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Approximate Irrational Numbers

Estimate Irrational Numbers

8.NS.A.2

Eighth grade represents the end of an important chapter in every students’ educational journey. In math, these students are ready to tackle algebraic expressions, equations, and functions. They're solving for X like it's a treasure hunt, and mastering the art of graphing like they're Picasso with a pencil. From linear equations to quadratic formulas, these kids are learning to solve problems that are a little more complex than anything they’ve seen to date. With all these skills under their belts, they're well on their way to living their best prime number lives. Who knew math could be so fun?

Enjoy this sampling of instructional videos, games, and activities for your 8th grade classroom!

Some of the skills students will master in eSpark include:

The Number System

- Know that numbers that are not rational are called irrational. Understand informally that every number has a decimal expansion; for rational numbers show that the decimal expansion repeats eventually, and convert a decimal expansion which repeats eventually into a rational number.
- Use rational approximations of irrational numbers to compare the size of irrational numbers, locate them approximately on a number line diagram, and estimate the value of expressions (e.g., pi²).

Expressions and Equations

- Know and apply the properties of integer exponents to generate equivalent numerical expressions.
- Use square root and cube root symbols to represent solutions to equations of the form x² = p and x³ = p, where p is a positive rational number. Evaluate square roots of small perfect squares and cube roots of small perfect cubes. Know that the square root of 2 is irrational.
- Use numbers expressed in the form of a single digit times an integer power of 10 to estimate very large or very small quantities, and to express how many times as much one is than the other.
- Perform operations with numbers expressed in scientific notation, including problems where both decimal and scientific notation are used. Use scientific notation and choose units of appropriate size for measurements of very large or very small quantities (e.g., use millimeters per year for seafloor spreading). Interpret scientific notation that has been generated by technology.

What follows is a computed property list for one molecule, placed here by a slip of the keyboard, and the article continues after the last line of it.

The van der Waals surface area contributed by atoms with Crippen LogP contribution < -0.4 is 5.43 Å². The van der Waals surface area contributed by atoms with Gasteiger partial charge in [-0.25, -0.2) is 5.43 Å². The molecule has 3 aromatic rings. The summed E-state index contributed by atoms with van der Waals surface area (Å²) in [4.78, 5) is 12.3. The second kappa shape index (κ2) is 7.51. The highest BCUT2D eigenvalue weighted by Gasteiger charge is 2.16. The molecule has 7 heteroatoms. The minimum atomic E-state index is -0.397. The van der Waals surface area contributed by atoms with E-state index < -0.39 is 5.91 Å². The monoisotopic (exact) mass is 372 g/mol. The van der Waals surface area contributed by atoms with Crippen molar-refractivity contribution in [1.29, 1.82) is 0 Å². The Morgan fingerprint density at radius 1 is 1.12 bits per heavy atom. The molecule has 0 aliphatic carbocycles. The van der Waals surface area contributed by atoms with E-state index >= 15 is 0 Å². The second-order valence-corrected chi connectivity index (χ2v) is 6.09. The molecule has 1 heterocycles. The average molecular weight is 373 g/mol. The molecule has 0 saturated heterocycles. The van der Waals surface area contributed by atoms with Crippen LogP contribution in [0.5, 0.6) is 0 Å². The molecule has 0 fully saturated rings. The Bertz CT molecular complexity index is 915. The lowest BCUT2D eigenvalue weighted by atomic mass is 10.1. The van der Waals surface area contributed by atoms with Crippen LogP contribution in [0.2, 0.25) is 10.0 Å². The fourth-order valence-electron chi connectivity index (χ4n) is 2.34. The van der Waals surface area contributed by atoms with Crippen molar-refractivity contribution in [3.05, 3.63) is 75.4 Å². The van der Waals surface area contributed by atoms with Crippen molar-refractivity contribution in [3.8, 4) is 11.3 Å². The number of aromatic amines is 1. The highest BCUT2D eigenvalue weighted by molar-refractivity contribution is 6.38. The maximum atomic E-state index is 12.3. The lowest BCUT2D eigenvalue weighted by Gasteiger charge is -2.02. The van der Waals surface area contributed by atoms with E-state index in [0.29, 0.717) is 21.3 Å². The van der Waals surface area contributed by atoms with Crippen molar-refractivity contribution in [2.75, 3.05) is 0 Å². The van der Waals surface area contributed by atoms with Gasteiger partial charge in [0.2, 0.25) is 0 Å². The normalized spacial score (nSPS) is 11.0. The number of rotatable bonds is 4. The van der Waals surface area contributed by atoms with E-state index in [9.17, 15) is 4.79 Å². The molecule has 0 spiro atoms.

- Graph proportional relationships, interpreting the unit rate as the slope of the graph. Compare two different proportional relationships represented in different ways.
- Use similar triangles to explain why the slope m is the same between any two distinct points on a non-vertical line in the coordinate plane; derive the equation y = mx for a line through the origin and the equation y = mx + b for a line intercepting the vertical axis at b.
- Solve linear equations in one variable.
- Analyze and solve pairs of simultaneous linear equations.

Statistics and Probability

- Construct and interpret scatter plots for bivariate measurement data to investigate patterns of association between two quantities. Describe patterns such as clustering, outliers, positive or negative association, linear association, and nonlinear association.
- Know that straight lines are widely used to model relationships between two quantitative variables. For scatter plots that suggest a linear association, informally fit a straight line, and informally assess the model fit by judging the closeness of the data points to the line.
- Understand that patterns of association can also be seen in bivariate categorical data by displaying frequencies and relative frequencies in a two-way table. Construct and interpret a two-way table summarizing data on two categorical variables collected from the same subjects. Use relative frequencies calculated for rows or columns to describe possible association between the two variables.

eSpark is truly unique in the world of online learning. Our holistic, student-centered approach blends the proven benefits of play-based learning with systematic, explicit, and direct instruction. It’s proof that learning can be fun, personalized, and effective, all at once!

eSpark meets the criteria for evidence-based interventions under ESSA guidelines, and has been proven in multiple studies to improve student performance in math and reading.

When you sign up for an eSpark account, your students experience these activities via adaptive, differentiated independent pathways and teacher-driven small group assignments. Teachers also have access to detailed usage and progress reports with valuable insights into standards mastery, student growth trends, and intervention opportunities.

With the addition of the game-changing Choice Texts for the 2023-2024 school year, eSpark has cemented its status as the most loved supplemental instruction option for students and teachers alike. Claim your free account today and see the difference for yourself!